The COSC is the apex forum where the Services come together and the Chairman COSC acts as the ‘rotational CDS’ to some extent. Despite marginal strengthening of the COSC since September 2001, by giving it a few enhanced roles and functions, it continues to be plagued by ills which are inherent in a committee. The consensus driven ‘committee system’ is antiquated and unsuited for quick and decisive action. As decisions and recommendations are sought to be based on ‘consensus’, in the interest of tri-service camaraderie, there is an inevitable temptation to shelve contentious issues. It is usual for a Chairman to get tenure of about a year or so. This is too short a period to allow meaningful formulation, initiation and direction of any long term policy. Till the time the CDS is sanctioned, there is a need to enhance the effectiveness of COSC. This can be done by having a fixed tenure for the Chairman and giving him veto powers so as to be able to take important decisions in the overall interests of the Defence Forces. He should also have direct access to the Defence Minister and represent the Services in joint forums within and outside the country.


    Integration of SHQ with MoD should transcend nomenclatures, cut out duplication, decentralize decision making and devolve financial powers. Joint staffing throughout MoD by Service and civilian officers should be the norm. Financial advisers must work under SHQ and act as advisers not controllers5. Cross-posting of Service officers to MEA, Ministry of Home Affairs(MHA) andNational Security Council Secretariat (NSCS) which has already commenced, should be reciprocated by posting of civilian officers to Service HQ and HQ IDS and subsequently even to the Theatre/Functional Commands, when raised. In addition, there is a need for the MoD to respect proposals moved by the three Services that have been analysed in great detail, at different levels and are an organizational necessity.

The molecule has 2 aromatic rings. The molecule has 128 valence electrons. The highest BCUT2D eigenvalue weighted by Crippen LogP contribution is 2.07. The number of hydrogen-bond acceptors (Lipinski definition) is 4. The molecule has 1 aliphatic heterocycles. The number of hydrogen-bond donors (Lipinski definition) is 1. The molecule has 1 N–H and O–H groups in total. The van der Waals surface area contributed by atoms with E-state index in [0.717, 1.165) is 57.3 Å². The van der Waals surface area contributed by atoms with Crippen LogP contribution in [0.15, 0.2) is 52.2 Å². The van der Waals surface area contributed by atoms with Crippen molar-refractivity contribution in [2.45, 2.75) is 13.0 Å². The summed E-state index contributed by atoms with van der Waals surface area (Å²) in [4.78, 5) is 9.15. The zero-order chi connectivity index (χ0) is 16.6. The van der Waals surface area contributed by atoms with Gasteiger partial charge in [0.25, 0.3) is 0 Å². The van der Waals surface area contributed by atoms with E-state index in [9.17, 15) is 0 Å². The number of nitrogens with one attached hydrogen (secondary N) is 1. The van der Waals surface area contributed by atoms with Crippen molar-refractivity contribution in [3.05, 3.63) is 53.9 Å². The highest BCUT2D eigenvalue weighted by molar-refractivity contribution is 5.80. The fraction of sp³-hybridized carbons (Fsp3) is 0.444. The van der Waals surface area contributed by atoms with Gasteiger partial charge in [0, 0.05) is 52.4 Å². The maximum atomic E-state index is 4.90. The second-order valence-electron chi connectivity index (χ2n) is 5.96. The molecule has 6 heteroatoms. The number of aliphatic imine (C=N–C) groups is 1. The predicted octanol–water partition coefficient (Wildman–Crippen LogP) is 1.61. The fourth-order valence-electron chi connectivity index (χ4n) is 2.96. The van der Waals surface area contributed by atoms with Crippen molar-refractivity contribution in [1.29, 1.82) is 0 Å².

The nature of modern and future wars makes it imperative to fight in an integrated manner. True jointmanship would lead to synergized military effectiveness and maximisation of combat power. Major spin offs like taking advantage of the opportunities afforded by RMA and out of area intervention capabilities will automatically accrue. The day may not be far when India may have to use its Defence Forces as part of a joint coalition to deal with emerging regional security threats. This will only be possible if the three Services are sufficiently integrated.

    While acknowledging the separate identity of each Service and respecting the divergence of views, it is essential to remain careful that for short term parochial gains, the long-term interests of the defence forces and the nation are not sacrificed. Loyalty to the Service should not surpass the common interests at large. The three Services must work in a decidedly cohesive manner and exhibit a unified approach. A beginning has been made by projecting a joint requirement to the Sixth Central Pay Commission unlike separate projections in the past. The joint response to disaster management during Tsunami was also creditable. The release of India’s first Joint Doctrine in May 2006 marks a major step towards integration and interoperability among the three Services.

    CISC and HQ IDS have an important role to play in bringing about a greater degree of jointmanship till the time the CDS is sanctioned by the government. Lateral integration to reduce duplicity of organizations and establishments must be continued. Tangible goals should be kept to ensure that the required pace of restructuring and transformation is maintained. There must also be a positive attitudinal change amongst the Service HQ to make the joint structures truly and fully functional. The three Services must appreciate that success in future wars will go to the military which is best able to synergize the application of combat potential of all resources of the land, sea and aerospace._

    • 1. . Arun Prakash, Inaugural Address, College of Defence Management Seminar on Jointness in the Armed Forces, November 2006
    • 2. P.S. Joshi, Implications of Jointness in Synergistic Management Of War, College of Defence Management Seminar on Jointness in the Armed Forces, November 2006.
    • 3. R.C. Tiwari, Concept of Jointness and its Relevance in Achieving Synergy for National Security Management, College of Defence Management Seminar on Jointness in the Armed Forces, November 2006
    • 4. Satish Uniyal, Military Jointness Implementation Strategy, College of Defence Management Seminar on Jointness in the Armed Forces, November 2006.
    • 5. George Mathai, Military Jointness: Implementation Strategy, College of Defence Management Seminar on Jointness in the Armed Forces, November 2006.